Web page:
Czech authorities mull taxing foreign companies operating in Czechia

Under the proposed bill, the state would collect between CZK 4 billion and 6 billion per year by taxing foreign-headquartered firms working in Czechia.


Written by ČTK Published on 17.08.2023 10:22:00 (updated on 17.08.2023) Reading time: 2 minutes

Czechia is planning to introduce a new tax scheme aimed at large, foreign multinational companies operating within its borders but based abroad. The government has greenlit a bill for a compensatory tax that Finance Minister Zbyněk Stanjura plans to fast-track through the Chamber of Deputies.

Much-needed money for the state

Anticipated to bring in up to CZK 6 billion Czech annually under the current 19-percent corporate income tax rate, this move is touted as a vital step toward equitable taxation within the nation. The central premise is that large multinational entities will be required to pay a minimum 15 percent tax while conducting business in the country. This initiative also aims to bolster public budgets and establish fair conditions for all market players.

Minister Stanjura emphasized the protracted European endeavor to tax corporate giants effectively. Last year, during the Czech EU presidency, groundwork was laid for a directive now incorporated into Czech law.

Targeting large businesses

The forthcoming Compensatory Tax Act targets major international and domestic firms with consolidated revenues exceeding EUR 750 million (about CZK 18 billion) that have been operating within the Czech market over two of the past four years. If the companies’ effective taxation in Czechia is below 15 percent, an additional tax will be levied on the entity or group, ensuring the minimum 15 percent taxation.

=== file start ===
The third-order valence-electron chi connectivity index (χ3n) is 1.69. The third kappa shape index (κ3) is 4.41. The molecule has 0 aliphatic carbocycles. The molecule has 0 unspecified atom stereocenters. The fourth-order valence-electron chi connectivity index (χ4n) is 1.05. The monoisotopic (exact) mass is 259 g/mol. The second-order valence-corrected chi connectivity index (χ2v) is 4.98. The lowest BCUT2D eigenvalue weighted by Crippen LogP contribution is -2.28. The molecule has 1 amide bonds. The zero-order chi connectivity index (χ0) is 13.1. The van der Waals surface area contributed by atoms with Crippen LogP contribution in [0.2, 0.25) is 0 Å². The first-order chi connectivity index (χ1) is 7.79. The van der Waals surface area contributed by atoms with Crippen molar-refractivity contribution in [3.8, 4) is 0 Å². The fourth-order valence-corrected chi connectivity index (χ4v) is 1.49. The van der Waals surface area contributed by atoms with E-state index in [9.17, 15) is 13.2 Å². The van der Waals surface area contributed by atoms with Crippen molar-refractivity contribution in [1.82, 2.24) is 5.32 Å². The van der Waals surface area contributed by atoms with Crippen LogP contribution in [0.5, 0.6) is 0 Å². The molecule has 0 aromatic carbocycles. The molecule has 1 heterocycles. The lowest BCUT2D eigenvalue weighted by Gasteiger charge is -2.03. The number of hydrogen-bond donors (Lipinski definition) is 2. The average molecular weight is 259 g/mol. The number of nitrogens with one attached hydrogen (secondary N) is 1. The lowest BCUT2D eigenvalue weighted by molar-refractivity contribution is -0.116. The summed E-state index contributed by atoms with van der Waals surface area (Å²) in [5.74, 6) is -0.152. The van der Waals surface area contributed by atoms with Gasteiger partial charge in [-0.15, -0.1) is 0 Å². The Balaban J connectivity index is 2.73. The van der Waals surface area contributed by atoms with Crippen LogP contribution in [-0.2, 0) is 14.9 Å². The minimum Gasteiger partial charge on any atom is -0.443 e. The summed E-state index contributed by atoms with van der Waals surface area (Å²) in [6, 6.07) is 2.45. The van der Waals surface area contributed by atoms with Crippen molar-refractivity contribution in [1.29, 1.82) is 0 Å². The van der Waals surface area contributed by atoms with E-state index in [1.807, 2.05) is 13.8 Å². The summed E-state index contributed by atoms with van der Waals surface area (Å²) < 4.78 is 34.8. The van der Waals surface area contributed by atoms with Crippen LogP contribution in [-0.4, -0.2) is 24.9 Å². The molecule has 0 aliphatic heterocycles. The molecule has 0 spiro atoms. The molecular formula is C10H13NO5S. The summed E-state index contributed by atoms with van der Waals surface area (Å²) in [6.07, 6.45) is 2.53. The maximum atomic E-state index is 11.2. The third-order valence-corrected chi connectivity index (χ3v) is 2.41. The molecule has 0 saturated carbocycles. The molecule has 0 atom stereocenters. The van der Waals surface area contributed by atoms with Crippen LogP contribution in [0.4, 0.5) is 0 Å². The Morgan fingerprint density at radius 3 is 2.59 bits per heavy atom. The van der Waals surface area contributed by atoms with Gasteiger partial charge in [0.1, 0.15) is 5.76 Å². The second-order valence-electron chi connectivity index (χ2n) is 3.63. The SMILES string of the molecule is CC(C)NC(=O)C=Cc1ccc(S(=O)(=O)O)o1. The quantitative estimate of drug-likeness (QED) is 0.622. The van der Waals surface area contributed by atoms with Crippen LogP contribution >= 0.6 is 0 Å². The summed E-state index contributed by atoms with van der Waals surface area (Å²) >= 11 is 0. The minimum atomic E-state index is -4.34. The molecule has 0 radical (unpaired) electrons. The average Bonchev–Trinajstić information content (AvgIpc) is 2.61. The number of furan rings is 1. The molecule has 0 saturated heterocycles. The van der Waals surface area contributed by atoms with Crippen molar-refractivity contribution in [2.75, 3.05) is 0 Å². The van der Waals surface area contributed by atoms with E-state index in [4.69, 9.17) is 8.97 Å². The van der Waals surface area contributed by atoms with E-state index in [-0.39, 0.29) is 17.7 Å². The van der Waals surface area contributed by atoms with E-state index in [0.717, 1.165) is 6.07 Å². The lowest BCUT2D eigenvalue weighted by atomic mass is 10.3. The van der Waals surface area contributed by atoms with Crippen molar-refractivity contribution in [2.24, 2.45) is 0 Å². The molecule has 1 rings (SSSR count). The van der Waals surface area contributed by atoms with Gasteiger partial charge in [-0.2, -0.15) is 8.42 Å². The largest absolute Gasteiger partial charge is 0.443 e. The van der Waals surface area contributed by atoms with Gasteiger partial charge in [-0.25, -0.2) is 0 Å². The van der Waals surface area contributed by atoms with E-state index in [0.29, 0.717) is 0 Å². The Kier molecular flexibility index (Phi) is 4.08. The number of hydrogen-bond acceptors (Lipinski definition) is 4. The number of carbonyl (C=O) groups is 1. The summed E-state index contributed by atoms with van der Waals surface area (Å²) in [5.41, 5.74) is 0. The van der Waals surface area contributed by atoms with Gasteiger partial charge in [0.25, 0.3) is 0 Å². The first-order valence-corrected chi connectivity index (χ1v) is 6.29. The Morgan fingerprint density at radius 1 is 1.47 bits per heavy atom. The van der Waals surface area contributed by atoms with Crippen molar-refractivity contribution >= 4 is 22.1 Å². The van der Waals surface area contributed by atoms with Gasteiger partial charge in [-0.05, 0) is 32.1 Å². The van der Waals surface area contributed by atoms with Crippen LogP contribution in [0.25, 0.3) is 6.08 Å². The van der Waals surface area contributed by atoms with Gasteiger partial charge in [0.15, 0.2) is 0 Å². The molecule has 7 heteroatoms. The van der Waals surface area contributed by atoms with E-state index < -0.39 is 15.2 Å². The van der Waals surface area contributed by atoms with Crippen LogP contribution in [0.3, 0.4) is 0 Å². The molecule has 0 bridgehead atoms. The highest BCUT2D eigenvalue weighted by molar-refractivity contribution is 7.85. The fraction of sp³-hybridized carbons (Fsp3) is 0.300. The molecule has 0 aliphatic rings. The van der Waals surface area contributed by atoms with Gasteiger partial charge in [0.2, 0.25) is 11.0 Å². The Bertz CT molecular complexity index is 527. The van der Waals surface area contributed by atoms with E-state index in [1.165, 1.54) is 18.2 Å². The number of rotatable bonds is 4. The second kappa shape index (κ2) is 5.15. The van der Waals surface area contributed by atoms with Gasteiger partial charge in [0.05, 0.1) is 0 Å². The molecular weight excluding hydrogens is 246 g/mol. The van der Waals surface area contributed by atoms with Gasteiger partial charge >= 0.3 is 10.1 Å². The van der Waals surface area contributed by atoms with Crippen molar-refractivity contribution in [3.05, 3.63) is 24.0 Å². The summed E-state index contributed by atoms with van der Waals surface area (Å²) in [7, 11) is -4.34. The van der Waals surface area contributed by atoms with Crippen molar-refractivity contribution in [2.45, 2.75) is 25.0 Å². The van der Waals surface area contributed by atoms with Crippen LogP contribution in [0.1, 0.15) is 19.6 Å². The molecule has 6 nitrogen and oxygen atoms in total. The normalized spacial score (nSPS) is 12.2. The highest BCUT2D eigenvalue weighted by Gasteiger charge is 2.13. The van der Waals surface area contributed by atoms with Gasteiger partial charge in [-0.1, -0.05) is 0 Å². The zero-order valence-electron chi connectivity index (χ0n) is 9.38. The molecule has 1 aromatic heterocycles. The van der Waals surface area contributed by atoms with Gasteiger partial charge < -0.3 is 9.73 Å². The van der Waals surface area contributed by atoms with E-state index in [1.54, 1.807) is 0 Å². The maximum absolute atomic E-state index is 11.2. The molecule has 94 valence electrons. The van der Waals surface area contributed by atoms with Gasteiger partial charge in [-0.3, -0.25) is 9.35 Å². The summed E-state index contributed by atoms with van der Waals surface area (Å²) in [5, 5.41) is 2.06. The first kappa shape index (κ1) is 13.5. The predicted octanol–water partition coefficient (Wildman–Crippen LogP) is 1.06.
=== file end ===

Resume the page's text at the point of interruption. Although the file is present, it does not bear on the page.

Around 3,200 companies linked to multinational groups are expected to fall under the law's scope. The precise impact remains uncertain, with regulations expected to function preventively, discouraging profit shifts and aggressive tax-benefit use.

If the corporate income tax were to be increased to 21 percent from the current 19 percent, as envisaged in the government's consolidation package, the revenue from the compensatory tax would be CZK 2 billion a year. This would happen because the effective tax rate on companies would increase and fewer groups would remain below the tax threshold at which the so-called top-up tax would apply.

The entirety of collected compensatory tax revenue would funnel into the state budget, boosting the Czech Republic's fiscal health. This legislative move signifies a concerted effort to achieve fiscal fairness and transparency in the realm of multinational corporate taxation.

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